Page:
It’s about time

 It never made sense to me that the NFL didn’t go back and compile sack statistics prior to the 1982 season. But now that they’ve been comprehensively compiled unofficially, it’s only a matter of time before the official statistics are updated. And given the way that the season has expanded from 14 to 16 to 17 games – I’m still a proponent of the 14-game season – it makes no sense to exclude them any longer.

The NFL has only officially counted player sacks since 1982, which means sack records and leaderboards present an incomplete history of pass rushing. In many cases we accept these holes in the official record and move on. After all, we don’t know how many rushing yards Jim Thorpe had, passing yards Paddy Driscoll had or even how many blocked shots Wilt Chamberlain had. Heck, we don’t even “officially” know how many tackles anyone had in 2020 (or any other season). However, thanks to Official Gamebooks, ‘unofficial’ tackle totals get published in many places (including here). In the case of sacks, thanks to decades of research by John Turney and Nick Webster, we have a very thorough accounting of the statistic all the way back to 1960. Given that accounting for these ‘unofficial’ statistics allows us to paint a richer picture of the history of the game, we think it is a no-brainer to present them on Pro Football Reference, allowing fans to gain a deeper appreciation of some of football’s biggest stars in the 1960s and 1970s. This isn’t terribly different from presenting RBI totals for baseball players from before 1920 (the first season the statistic was “official”). These additions allow us to print year-by-year and career sacks totals for not just legends such as Deacon Jones (173.5), Jack Youngblood (151.5), Alan Page (148.5), Carl Eller (133.5) and Joe Greene (77.5), but also for less recognized stars like Coy Bacon (130.5), Cedrick Hardman (122.5) and Jack Gregory (106.0) whose greatness and impact can now be more readily quantified.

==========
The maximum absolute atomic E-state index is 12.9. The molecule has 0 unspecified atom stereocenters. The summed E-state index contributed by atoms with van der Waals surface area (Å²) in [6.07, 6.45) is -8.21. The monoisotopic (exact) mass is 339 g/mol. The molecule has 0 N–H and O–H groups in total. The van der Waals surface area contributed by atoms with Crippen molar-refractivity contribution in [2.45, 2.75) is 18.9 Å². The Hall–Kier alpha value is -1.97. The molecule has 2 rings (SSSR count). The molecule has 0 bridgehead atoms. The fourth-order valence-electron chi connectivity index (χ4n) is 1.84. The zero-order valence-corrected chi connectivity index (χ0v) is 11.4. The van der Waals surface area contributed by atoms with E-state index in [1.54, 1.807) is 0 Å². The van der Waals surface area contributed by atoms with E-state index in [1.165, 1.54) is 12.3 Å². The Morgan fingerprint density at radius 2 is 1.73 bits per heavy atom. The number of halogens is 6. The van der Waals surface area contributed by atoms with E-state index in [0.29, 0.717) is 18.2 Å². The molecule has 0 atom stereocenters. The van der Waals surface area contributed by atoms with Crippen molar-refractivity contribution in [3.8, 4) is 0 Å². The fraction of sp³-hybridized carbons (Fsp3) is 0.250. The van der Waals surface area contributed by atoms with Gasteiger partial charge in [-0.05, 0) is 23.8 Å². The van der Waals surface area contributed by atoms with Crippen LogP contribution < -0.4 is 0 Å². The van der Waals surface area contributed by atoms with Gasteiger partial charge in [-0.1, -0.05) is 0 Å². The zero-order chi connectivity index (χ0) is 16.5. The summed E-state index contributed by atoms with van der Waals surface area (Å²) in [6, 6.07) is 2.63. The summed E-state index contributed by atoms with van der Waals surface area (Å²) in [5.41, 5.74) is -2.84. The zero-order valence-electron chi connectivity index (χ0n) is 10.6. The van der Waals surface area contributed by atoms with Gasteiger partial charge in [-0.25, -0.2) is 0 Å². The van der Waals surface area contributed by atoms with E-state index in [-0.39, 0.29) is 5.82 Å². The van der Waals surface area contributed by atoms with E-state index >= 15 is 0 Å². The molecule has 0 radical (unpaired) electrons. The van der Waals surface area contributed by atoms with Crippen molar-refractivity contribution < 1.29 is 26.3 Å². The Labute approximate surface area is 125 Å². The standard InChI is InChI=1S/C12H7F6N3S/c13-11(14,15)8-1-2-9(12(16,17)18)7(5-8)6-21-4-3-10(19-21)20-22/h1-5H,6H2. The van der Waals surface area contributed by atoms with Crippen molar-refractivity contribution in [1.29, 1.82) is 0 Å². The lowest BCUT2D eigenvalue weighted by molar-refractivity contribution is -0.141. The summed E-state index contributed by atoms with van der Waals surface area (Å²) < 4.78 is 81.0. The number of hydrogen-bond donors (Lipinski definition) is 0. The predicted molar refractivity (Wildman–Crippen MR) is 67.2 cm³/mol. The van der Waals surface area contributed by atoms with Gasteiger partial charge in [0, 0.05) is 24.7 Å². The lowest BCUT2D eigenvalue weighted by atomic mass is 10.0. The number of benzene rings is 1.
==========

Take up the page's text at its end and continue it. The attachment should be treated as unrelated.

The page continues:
The historic greatness of the Purple People Eaters becomes abundantly clear when one looks at the list of top 25 sackers. Three of the top 22 – Page, Eller, and Marshall – lined up together from 1967 to 1977.